KATHMANDU, Nepal — There is one Buddhist nun everyone in Nepal knows by name — not because she's a religious icon and a UNICEF goodwill ambassador, nor for her work running a girl's school and a hospital for kidney patients.
Ani Choying Drolma is famous as one of the country's biggest pop stars.
With more than 12 albums of melodious Nepali tunes and Tibetan hymns that highlight themes of peace and harmony, the songstress in saffron robes has won hearts across the Himalayan nation and abroad.
"I am totally against the conservative, conventional idea of a Buddhist nun," the 45-year-old nun said. Some people "think a Buddhist nun should be someone who does not come out in the media so much, who is isolated ... always in a monastery, always shy. But I don't believe in that."
Neither do her fans, who greet her with a roar of applause whenever she walks out on stage, and fall silent as she closes her eyes to sing.
"Every time I get frustrated with life or get angry, I just listen to Ani's music and I calm down," said one fan, Sunil Tuladhar. "She is my music goddess."
But with a career deviating sharply from what conservatives in Nepal believe to be the proper path of a Buddhist, she's caught criticism as well. One Buddhist monk at the famed Swayambhu Shrine questioned how she can reconcile the simple life of a religious ascetic with the fame and wealth she's amassed over her two-decade musical career.
"How can a nun be making money by selling her voice, living a luxurious life and yet claim she is a nun?" Surya Shakya asked.
Despite her fame, Drolma looks every bit the typical Nepalese Buddhist nun, with her hair shaved short and an ever-present smile. She travels the world giving concerts in countries including the United States, Brazil, China and India.
Popular composer Nhyoo Bajracharya, who has worked with Drolma, describes her music as a fusion of traditional Tibetan and Nepali styles. "They are religious songs, slow rock with flavors of blues and jazz combined," he said.
But Drolma believes her singing goes beyond delivering a catchy tune. Her 2004 hit "Phoolko Aankhama," which means "Eyes of the Flower" in the Nepali language, features lyrics that touch on religious teachings: "May my heart always be pure/May my words be always word of wisdom/May the sole of my feet never kill an insect."
Her singing offers listeners a way to practice meditation and "is about invoking a spiritual quality," she said in a recent interview with the Associated Press. "That is what I rejoice in."
She refused to say how much money she has earned from album sales and concerts, but said she donates much of it to education charities through her Nun's Welfare Foundation and runs a kidney hospital.
Still, compared with most Nepalese living in this impoverished mountain nation, Drolma lives like a rock star — with a luxury car and a new home in an upscale neighborhood of the capital of Kathmandu.
"It is a very conservative point of view thinking that a nun should be poor and wearing rags. That's a wrong attitude," she said. "My concerts make very good money, my CD sales make very good money, and I think that helps me to afford such comfortable life."
Drolma said she was 13 when her mother allowed her to join the Nagi Gompa nunnery to escape from an abusive father. She also dreaded getting married, as she would likely have been forced to do as it was the custom in Nepal at the time.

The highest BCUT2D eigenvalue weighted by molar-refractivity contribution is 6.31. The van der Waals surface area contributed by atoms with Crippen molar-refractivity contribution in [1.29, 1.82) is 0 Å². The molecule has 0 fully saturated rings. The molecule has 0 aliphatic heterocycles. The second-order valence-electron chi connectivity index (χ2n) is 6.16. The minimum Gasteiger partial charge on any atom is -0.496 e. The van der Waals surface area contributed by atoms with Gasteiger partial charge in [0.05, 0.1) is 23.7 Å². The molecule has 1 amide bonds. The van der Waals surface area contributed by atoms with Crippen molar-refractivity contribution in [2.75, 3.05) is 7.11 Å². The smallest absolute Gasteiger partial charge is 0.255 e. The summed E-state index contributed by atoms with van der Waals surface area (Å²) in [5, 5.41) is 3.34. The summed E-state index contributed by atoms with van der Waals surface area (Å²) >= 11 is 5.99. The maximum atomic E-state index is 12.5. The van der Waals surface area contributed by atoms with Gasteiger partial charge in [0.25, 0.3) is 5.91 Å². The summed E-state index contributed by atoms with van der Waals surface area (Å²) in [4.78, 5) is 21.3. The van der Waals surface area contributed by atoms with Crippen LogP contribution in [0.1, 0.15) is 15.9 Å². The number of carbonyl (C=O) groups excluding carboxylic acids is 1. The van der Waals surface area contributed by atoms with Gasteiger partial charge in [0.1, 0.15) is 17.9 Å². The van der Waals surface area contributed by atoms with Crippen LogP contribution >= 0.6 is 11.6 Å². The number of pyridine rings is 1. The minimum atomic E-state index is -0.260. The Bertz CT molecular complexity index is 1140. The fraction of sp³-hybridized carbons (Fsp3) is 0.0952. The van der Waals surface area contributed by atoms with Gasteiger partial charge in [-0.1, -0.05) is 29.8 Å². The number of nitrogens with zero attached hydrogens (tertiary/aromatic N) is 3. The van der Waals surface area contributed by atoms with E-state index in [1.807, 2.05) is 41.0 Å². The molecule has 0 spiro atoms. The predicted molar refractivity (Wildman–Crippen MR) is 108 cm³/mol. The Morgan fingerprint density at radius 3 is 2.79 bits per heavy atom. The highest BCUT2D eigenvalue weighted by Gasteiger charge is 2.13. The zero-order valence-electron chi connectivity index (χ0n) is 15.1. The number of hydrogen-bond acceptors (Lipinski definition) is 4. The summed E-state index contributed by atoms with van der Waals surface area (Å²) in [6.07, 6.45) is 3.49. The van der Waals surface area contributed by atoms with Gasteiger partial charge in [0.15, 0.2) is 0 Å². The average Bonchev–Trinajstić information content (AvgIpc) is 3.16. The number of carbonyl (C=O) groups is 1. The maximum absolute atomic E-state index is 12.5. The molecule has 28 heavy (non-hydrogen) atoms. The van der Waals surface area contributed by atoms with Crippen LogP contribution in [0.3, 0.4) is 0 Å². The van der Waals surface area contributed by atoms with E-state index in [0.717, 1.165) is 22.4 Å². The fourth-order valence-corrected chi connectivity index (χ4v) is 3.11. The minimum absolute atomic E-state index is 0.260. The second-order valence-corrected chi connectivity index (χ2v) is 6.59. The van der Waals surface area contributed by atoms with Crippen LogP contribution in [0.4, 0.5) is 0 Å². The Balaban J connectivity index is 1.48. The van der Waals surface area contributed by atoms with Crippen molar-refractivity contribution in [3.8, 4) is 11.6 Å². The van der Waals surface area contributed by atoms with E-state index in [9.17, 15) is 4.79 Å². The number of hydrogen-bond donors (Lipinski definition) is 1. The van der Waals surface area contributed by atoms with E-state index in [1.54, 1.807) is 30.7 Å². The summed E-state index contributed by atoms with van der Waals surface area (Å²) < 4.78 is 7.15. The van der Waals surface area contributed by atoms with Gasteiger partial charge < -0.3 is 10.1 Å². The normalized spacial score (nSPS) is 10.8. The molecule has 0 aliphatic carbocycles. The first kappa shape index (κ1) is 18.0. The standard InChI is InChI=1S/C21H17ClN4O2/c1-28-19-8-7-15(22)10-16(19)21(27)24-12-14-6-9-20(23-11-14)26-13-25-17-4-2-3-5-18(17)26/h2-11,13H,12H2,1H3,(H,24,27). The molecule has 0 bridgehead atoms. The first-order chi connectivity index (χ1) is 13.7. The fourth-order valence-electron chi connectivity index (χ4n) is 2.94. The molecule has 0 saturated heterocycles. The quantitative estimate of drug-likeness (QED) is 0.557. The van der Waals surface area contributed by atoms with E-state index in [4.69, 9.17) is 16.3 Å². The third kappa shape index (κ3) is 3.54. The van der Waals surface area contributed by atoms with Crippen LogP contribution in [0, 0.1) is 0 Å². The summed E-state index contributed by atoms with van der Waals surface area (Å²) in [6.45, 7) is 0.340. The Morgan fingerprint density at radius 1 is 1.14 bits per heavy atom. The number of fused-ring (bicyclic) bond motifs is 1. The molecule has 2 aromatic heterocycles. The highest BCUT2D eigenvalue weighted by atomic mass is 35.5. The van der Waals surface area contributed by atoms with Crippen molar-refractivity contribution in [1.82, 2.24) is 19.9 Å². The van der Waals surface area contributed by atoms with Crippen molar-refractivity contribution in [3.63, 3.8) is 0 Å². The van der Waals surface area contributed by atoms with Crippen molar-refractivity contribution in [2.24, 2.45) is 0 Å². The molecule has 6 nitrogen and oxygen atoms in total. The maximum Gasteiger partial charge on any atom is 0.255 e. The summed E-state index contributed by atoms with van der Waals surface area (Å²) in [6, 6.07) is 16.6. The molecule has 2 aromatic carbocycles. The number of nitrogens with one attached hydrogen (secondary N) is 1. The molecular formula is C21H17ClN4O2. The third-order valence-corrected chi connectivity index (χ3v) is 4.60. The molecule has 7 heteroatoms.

"I had the impression that getting married was the worst thing to do in life," she said.
At the nunnery, just north of Kathmandu, she learned to chant the Buddhist scriptures. But while most recited the lines quickly, she stood out — chanting melodiously and drawing the other nuns' admiration.
In 1994, American musician Steve Tibbetts visited the nunnery and, being impressed with her voice, recorded her singing. He returned after receiving interest from U.S. record companies, and recorded Drolma's first album, "Cho," released in 1997.
The album royalties and performance fees that came after left Drolma a bit stunned. Most Nepalese have humble lives, with a quarter of the country's 28 million people living in poverty and heavily reliant on subsistence farming and remittances from family members working abroad.
"The question was, what do I do with the money?" she said. "I realized that this money can help me fulfill my dream, so that is how I started the school."
She set up an educational foundation and opened the Arya Tara school, on a mountainside just south of Kathmandu. The boarding school offers about 80 girls, aged about 5 to 18, free lessons in Buddhist scripture as well as math, science and computer skills. The foundation also covers the cost of sending the girls to college.
The students, similarly clad in saffron robes, giggle and smile when talking about Drolma.
"Ani is more than my mother. My mother gave me birth, but Ani raised me, gave me education, took care of me and is the only reason that I have reached this far," said 17-year-old Dolma Lhamu, who is now enrolled in college.
Drolma is similarly adored at the kidney hospital she runs in Kathmandu, where hundreds of patients receive free dialysis twice a week.
She said it's her work at the hospital and school that keep her singing and accepting invitations to perform. For the critics who question her globe-trotting lifestyle or high income, she has little patience.
"People in society will have different opinions," she said. "I try my best to see how I can improve my attitude toward life, toward people and toward the world, and to find ways to make the best use of my life.
"I am famous today, but tomorrow people will not know me. It fades away. That is the reality," she said.